Matildas goalkeeper Williams struck by women's ACL curse

Matildas goalkeeper Lydia Williams is returning to Australia from the United States after rupturing the anterior cruciate ligament in her left knee.

It will be the second knee construction for elite footballer who was playing for the Western New York Flash in the NWSL when disaster struck.

The shot-stopper is now focused on being fit for the 2015 FIFA Women’s World Cup in Canada next June and will return to Adelaide for surgery before starting rehab in Canberra.

The ACL curse continues to plague the women’s game, prompting Football Federation Australia to implement a preventative program.

“As soon as I did it I knew I had injured my ACL and it was pretty devastating," the 26-year-old said.

"I knew the feeling and I was pretty sure that I had done it again and immediately started thinking about how I could get back onto the field in time for the World Cup.

“Because I’ve been through ACL rehabilitation previously, the one advantage I have is that mentally I know what’s ahead of me and I know what’s required to get back onto the field, which is now my focus.”

Williams, who also plays for Canberra United in the W-League, suffered the same injury in the same knee in 2012 while playing for Swedish club Pitea IF.

The preventative program for female football players follows research into the number of ACL injuries sustained across women’s sport.

“FFA has undertaken research into the prevalence of ACL injuries among elite female football players and the impact it is having on the players and development of the Matildas and women’s football,” said FFA Head of Medical Services, Jeff Steinweg

“Matildas physiotherapist Kate Beerworth has worked on identifying risk factors for ACL injuries and in particular for female athletes and identified preventative programs that have proven to be effective.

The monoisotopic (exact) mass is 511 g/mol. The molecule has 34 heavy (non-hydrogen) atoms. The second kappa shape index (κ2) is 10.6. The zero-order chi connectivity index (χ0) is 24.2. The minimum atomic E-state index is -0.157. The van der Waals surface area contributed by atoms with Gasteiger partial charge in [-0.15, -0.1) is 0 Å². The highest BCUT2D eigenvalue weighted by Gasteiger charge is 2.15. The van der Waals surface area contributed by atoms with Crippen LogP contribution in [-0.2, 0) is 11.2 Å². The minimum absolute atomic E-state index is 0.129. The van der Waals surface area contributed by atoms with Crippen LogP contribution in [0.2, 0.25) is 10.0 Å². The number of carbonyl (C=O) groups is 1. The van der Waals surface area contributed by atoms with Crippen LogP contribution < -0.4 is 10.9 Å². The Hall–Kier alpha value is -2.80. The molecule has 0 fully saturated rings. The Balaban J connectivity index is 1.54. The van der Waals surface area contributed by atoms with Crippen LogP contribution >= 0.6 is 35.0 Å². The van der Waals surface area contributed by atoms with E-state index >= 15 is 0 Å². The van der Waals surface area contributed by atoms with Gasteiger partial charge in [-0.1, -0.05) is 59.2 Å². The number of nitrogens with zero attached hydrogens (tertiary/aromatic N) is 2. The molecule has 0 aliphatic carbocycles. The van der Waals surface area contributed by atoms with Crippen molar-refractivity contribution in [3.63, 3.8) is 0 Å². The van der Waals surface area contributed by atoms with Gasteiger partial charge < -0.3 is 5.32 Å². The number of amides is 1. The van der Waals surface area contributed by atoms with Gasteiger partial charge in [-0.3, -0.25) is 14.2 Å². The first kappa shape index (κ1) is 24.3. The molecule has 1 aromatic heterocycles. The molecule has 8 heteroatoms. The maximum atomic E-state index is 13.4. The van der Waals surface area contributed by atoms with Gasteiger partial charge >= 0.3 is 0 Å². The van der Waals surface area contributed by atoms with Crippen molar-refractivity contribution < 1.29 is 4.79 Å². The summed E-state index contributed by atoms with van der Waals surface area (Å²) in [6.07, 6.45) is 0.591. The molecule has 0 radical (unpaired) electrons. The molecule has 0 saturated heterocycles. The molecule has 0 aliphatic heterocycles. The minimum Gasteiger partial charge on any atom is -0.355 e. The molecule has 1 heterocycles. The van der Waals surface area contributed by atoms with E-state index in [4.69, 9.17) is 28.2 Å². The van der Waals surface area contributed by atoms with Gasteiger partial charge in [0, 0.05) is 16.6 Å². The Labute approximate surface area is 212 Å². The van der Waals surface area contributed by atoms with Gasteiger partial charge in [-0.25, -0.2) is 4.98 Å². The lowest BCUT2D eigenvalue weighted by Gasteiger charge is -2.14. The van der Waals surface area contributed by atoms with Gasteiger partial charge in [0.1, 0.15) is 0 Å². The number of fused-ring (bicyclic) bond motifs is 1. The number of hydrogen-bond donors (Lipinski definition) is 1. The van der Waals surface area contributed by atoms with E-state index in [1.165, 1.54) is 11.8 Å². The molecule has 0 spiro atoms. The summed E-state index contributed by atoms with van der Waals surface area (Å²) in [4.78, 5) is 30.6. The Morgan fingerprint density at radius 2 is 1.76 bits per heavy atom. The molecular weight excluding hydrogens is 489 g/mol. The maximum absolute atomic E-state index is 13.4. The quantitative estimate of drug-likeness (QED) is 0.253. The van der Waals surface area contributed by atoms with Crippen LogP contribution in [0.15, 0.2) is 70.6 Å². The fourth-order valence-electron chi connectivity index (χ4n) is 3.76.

“Kate has developed a specific injury prevention program for warm up after reviewing existing successful ACL prevention programs around the world and held education seminars for coaches and trainers at the 2014 women’s NTC Championships.

“FFA has also developed standardised screening processes for all National Team and W-League players and is planning an on-line resource as part of a strategy to protect the players from future ACL injuries at all levels of the game.”

Matilda Leena Khamis is also currenly sidelined with an ACL injury.

Meanwhile FFA has announced the appointment of Emma Highwood as the Head of Women’s Football.

Highwood will also continue in her current role as FFA’s Head of Community Football and a member of the Senior Management Team.

FFA CEO David Gallop said combining the senior management responsibilities for women’s and community football was part of FFA’s strategic approach to game development and participation growth.

“The growth in women’s football at junior and senior levels has been one of the major drivers of participation in Australian football over the past decade and we want to maximise the potential,” Gallop said.

As part of the new structure, FFA will recruit a new Marketing Manager for Women’s Football while the process of appointing a new Head Coach of the Matildas is also underway.

“These are exciting times for women’s football and we have wonderful opportunities from the grassroots to the elite level,” Highwood said.

“Participation in women’s football is growing rapidly and we have incredible role models in the Westfield Matildas.

“The team’s success in Asia, next year’s FIFA Women’s World Cup and the increasing profile of the Westfield W-League will help us tell the great story of women’s football in Australia.”